January 26, 2012; Source: Nieman Journalism Lab | The NPQ Newswire is proud to pass along the Nieman Journalism Lab’s report that MinnPost, the nonprofit news site in Minnesota, found itself in the black in 2011 for the second year in a row.While journalism in general often seems to be treated like a relic from an earlier era, some see nonprofit journalism as a possible avenue to the survival of the industry. However, generating income has been tough, so it’s encouraging to see nonprofit journalism showing signs of life. MinnPost’s surplus of $21,000 “isn’t exactly retire-to-the-Caymans money,” according to the Lab report, but it is notable nonetheless.

Of the $1.5 million MinnPost raised in 2011, one-fourth came from advertising and sponsorships, another fourth came from public media-style individual and corporate memberships, 21 percent came from foundation grants, 20 percent came from its capital campaign, and 9 percent came from money-making events such as its annual MinnRoast.

It is impressive news, given that the nonprofit site most similar to MinnPost, Voice of San Diego, raised $1.1 million but spent $1.2 million in 2011, causing it to lay off four staff people last year. The more policy-focused Texas Tribune raised much more money in 2011 (around $3.71 million) but still ran a deficit, though the Nieman Lab’s Andrew Phelps notes that the Tribune predicts it will break even or better in 2012.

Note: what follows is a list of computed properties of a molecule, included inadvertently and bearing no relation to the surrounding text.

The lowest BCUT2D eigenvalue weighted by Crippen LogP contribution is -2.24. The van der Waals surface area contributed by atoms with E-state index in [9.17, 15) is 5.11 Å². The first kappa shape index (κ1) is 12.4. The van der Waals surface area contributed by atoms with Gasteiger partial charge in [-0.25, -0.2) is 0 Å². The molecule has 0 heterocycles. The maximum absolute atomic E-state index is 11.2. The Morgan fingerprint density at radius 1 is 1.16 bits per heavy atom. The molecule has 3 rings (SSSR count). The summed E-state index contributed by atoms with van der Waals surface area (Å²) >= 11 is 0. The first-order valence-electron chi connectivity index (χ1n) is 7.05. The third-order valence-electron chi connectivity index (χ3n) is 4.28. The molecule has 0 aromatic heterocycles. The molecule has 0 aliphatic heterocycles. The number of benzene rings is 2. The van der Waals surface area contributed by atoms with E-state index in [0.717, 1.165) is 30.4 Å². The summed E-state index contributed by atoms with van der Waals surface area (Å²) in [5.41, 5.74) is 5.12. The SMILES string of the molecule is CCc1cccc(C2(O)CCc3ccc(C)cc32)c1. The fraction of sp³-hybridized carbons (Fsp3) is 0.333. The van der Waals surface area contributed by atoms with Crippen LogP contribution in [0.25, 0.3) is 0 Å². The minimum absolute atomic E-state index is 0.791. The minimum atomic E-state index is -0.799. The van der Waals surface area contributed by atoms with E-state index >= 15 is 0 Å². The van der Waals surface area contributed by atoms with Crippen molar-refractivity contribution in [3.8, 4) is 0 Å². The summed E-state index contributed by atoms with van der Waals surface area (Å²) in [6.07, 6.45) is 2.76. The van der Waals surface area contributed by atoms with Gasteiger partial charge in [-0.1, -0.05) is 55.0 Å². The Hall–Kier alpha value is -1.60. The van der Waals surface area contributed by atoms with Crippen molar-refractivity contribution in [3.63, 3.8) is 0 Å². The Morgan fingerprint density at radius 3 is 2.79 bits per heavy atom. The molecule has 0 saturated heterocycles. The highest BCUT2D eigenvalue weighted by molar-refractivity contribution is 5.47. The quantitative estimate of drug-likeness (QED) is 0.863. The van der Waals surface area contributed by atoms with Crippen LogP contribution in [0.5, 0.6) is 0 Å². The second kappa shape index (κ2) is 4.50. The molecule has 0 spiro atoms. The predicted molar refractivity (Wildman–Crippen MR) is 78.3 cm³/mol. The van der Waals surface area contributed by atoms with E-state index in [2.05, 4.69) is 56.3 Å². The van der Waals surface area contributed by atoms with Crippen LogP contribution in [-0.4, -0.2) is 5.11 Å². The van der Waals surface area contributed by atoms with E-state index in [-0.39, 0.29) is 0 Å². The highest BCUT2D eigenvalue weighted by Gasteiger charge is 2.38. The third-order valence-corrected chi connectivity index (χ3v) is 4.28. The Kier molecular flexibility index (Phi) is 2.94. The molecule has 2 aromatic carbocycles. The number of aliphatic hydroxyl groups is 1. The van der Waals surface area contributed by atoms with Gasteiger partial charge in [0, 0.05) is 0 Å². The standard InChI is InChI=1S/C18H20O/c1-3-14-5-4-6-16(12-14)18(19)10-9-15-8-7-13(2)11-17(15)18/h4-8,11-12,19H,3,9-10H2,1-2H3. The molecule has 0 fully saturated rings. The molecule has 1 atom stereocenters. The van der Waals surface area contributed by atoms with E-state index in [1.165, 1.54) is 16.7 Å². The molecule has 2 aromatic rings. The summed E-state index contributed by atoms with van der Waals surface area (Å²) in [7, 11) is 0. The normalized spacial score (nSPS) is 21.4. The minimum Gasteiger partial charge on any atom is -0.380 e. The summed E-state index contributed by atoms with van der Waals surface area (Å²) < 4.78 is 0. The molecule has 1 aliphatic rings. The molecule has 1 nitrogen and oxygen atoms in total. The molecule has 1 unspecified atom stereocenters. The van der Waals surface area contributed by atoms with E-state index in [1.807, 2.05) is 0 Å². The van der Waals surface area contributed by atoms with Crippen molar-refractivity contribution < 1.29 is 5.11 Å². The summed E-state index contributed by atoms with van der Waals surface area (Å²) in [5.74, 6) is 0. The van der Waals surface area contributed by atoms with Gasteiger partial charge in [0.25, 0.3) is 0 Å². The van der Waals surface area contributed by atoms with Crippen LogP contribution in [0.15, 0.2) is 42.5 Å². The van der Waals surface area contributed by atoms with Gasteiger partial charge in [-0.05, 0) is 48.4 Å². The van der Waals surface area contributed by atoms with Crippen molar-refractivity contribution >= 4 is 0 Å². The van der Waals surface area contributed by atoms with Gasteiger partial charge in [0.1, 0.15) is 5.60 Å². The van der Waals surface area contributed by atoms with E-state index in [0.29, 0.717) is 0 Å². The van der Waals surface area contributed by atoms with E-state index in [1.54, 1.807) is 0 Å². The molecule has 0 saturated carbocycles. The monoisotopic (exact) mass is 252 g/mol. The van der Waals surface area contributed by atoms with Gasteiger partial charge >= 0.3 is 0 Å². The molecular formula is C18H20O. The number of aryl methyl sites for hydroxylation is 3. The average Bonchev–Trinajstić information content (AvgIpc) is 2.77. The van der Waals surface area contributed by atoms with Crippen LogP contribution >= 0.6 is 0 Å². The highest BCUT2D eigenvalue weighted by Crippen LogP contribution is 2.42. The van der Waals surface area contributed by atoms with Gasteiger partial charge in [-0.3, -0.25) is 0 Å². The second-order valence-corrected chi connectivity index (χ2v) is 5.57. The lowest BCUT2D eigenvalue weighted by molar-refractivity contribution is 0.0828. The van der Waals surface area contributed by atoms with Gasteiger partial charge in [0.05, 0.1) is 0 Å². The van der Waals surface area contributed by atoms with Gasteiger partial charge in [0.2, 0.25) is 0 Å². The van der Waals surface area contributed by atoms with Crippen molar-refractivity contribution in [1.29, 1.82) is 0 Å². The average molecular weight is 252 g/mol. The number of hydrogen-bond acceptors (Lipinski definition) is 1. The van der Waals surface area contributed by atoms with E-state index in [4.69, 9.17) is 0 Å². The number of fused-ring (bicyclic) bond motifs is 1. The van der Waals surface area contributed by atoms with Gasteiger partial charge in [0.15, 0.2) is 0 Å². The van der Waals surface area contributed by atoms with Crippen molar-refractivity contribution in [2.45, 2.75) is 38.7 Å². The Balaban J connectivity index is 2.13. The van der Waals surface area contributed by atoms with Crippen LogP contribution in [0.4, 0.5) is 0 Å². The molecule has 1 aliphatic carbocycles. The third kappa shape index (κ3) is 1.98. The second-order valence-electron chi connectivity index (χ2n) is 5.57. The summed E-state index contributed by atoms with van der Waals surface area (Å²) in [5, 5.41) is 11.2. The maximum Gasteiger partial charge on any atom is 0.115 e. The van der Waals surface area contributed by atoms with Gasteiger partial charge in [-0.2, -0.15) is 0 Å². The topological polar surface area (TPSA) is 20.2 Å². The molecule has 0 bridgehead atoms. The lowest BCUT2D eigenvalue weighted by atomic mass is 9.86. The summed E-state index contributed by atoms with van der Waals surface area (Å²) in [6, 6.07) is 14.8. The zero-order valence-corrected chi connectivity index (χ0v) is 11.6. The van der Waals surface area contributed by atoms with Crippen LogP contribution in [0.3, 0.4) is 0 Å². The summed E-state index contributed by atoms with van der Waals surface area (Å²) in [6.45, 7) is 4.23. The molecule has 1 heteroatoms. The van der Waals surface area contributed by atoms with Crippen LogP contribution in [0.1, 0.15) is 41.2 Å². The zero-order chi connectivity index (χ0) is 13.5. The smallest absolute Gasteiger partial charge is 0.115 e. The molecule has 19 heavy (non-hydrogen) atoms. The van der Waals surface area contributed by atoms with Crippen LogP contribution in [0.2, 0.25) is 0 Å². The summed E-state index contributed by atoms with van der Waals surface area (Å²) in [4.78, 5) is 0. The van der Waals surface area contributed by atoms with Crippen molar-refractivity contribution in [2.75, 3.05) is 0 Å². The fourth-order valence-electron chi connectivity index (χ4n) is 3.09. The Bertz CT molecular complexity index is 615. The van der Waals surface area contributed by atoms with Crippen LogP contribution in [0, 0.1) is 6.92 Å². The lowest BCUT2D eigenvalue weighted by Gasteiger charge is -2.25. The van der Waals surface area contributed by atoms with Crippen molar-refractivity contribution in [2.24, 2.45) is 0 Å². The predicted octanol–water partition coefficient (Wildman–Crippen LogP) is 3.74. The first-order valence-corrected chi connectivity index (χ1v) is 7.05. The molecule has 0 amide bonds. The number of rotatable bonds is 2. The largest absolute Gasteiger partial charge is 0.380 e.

Of particular interest to us is the one-fifth of MinnPost’s revenues from foundation grants. MinnPost CEO Joel Kramer told the Lab that he expects foundation money to drop to about 10 percent of revenues in 2012, though he emphasizes that that is a projection, not a goal. Kramer explained that MinnPost’s “long-term goal from the time we launched was to become steadily less dependent on foundations,” though the news site is “happy to get all the foundation support we can get.” Kramer notes, however, that foundations are typically “more excited about you if they see you as asking for seed money, startup money, [or] early-stage development money.”

MinnPost is going into its fifth year of operations, a virtual graybeard in the local/regional nonprofit news industry, moving it out of the “startup” category. Have foundations which originally trumpeted their support for nonprofit news outlets begun to lose interest and energy now that the challenge isn’t starting up, but maintaining news operations—or have foundations come to grips with the fact that their core support needs to be there year in and year out? —Rick Cohen